A First Week to Remember

Read all the exciting things our scholars have been up to!

Letting the Emotions Flow

I never thought I’d experience an array of different emotions a week. For someone who goes trough emotions like clothes, that’s saying something. Before leaving for Alicante, I was blind-sided with news no body wants to hear; my grandfather was diagnosed with cancer. With my departure quickly approaching, I was overwhelmed with guilt for leaving in his time in need. However, my grandfather encouraged me to go on and not to worry.

I arrived in Alicante, guilt and distress shoved aside, and was determined to learn I could about my new and temporary home. Several things I realized were not what I had expected. One being shower use. As it turns out, Spain has a water crisis. So showering includes using the water to rinse then turning it off while shampooing/conditioning and lathering your body. I actually appreciate that because it is teaching me to be more conservative with water.


Me, Anaiya, and our house-brothers, Shaun (top left) and Edwin (top right).

Another unexpected aspect was the students who had been living here before my roommate, Anaiya, and I arrived. They were students from Towson University in Maryland and only had a week with us. That week left such a big impact on not only my first week experience, but every student in my program. Our “house-brothers”, Edwin and Shaun, quickly became our closest friends because they showed us around Alicante. They provided overviews on how things are done in this part of Spain. They shared their experiences from their previous weeks before us so that we may learn from them. It’s crazy to Anaiya and I how close of friends we could be after only a week of knowing someone. We were devastated yet happy when Edwin and Shaun left to go home.

“Mama Hermosa”

Me and “Mama Hermosa”, Carmen.

Carmen, or “Mama Hermosa” as I’d call her, is a loving and caring woman who is a fantastic chef. She goes out of her way to cook us the most delicious food for lunch and dinner. Breakfast isn’t really a big meal in Spain. She normally toasts bread and we eat it with jelly, peanut butter, chocolate, and with coffee or water. Carmen is so patient with us and our Spanish. She’ll politely correct us and teaches us the correct way of saying something that we get stuck on. She is also very funny and has opinions about many subjects like foreign policies and the United States government. I’m blesswed to have Carmen as my “Mama Hermosa”.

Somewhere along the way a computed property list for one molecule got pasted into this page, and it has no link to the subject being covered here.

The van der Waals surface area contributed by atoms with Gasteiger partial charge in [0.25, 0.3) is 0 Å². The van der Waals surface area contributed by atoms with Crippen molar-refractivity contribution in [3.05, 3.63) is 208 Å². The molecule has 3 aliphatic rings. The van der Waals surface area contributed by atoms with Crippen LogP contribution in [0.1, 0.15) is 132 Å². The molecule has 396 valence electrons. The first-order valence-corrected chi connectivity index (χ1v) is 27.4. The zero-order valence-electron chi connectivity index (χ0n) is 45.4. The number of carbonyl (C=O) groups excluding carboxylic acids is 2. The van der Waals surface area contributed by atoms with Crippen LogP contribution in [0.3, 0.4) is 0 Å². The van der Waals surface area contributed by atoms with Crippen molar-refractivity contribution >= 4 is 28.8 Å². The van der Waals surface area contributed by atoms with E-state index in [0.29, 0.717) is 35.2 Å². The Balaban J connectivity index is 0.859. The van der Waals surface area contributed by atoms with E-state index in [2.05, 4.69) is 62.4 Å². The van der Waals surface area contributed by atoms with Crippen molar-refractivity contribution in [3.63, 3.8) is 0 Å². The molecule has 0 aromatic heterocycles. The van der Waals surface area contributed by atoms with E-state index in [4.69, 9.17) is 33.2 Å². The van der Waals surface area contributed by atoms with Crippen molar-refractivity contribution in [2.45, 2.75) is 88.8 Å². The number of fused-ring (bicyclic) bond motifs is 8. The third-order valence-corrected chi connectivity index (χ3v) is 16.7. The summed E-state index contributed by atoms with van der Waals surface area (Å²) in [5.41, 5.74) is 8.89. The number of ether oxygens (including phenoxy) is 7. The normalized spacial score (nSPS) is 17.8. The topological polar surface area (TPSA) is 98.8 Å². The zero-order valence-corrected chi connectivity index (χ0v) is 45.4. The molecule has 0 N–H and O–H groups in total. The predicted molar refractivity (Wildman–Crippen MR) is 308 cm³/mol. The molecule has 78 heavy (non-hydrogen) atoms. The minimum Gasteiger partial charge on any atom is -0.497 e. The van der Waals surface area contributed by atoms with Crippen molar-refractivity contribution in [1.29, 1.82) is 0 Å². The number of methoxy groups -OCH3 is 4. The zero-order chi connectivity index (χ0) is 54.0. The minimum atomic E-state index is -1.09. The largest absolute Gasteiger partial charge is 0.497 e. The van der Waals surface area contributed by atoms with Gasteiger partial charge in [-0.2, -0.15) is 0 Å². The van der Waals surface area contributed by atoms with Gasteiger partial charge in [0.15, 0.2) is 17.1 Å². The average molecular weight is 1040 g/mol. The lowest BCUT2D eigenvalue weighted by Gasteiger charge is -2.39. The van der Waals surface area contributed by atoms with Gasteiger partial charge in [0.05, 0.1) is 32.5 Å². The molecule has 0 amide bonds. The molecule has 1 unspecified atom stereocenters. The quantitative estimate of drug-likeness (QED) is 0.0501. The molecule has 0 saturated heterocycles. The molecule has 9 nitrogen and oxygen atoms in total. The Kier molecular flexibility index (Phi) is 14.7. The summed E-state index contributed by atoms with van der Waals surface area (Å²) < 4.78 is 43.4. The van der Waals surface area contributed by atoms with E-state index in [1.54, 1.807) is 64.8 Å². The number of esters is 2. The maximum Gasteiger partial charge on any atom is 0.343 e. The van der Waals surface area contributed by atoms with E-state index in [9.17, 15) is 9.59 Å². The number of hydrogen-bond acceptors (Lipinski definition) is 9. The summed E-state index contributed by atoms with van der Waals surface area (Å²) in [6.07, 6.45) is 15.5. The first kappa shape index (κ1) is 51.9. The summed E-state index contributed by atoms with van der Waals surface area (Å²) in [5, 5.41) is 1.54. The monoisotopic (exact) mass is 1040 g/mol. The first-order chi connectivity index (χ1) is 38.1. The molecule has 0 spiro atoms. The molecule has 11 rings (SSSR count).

“These Streets Ain’t Easy”

One thing I quickly learned that I was not use to back home was crossing narrow, busy streets between cars. People in Alicante are similar to people in New York City when it comes to crossing the street. They don’t wait for cars to stop or finish passing. My home town is very suburban, so crossing the street for me included looking both ways on wide, semi-busy streets. However, I quickly adapted to this new custom and learned to be a bit more attentive for cars. Because of this, I grew a bit more confident in myself.

Getting Comfy

Everyday during the first week I grew a bit more bold and comfortable in my new home. My group of friends and I would always plan on something to do in this wonderful little city. Our group did everything from going to 2 different beaches, going to local cafes and trying new cuisine, experiencing the nightlife. Some of us even planned a trip to Barcelona. We all encouraged each other to put ourselves out of our comfort zones and have fun, while also supporting each other in learning the new language.


Every new and interesting activity we did, we learned a aspect of Spanish culture and language. It helps because each of us are on different levels on speaking and understanding Spanish. We would help and teach each other. Our trip to Barcelona was enjoyable, until I got sick on the second day. Despite feeling under the weather, I still persisted in going around to see what the beautiful city had to offer. My group and I went to La Sagrada Familia, Park Guell, various restaurants. We stayed in an amazing hostel, treated ourselves to an ornate seafood dinner by the Barceloneta Beach, and discovered a deep dislike for metro systems.

Espana towell at La Playa Prostiguet.
View of Barcelona from Park Guell.
Me at La Sagrada Familia.
Me at Park Guell.






Classes Made Simple

My first week of classes were really interesting because they turned out not how I expected. I thought either the students in my program would be in the same class, or we would be mixed between large classes. Turns out, our classes are very small with 8 students being the largest. Some of us were in the same class depending on our level of Spanish. We also had some students from the Towson University as well as from other countries such as Italy and Holland.

Classes are split into two sessions from 9am-10:30am and 11am-12:30pm, with a 30 min brunch break in between. I have one professor for the 1st part and another for 2nd part, and taught all in Spanish. I’m surprised that I can understand more than 70% of the lecture. Partly due to the professors understanding that we are still learning Spanish despite our various levels. So they speak clearly and a bit slowly. I enjoy my classes because the conversations are all in Spanish and I’m still learning that way.

Me at La Playa Balenoceta.
My Final Thought

Overall, my first week of studying Spanish in Alicante, Spain felt much longer than a week and was very eventful. Despite my rough start and sudden ailment, I still enjoyed my time I had spent with the amazing group of people from Towson and getting to know my professors and the city. I can’t wait to see what the next three weeks have planned for me.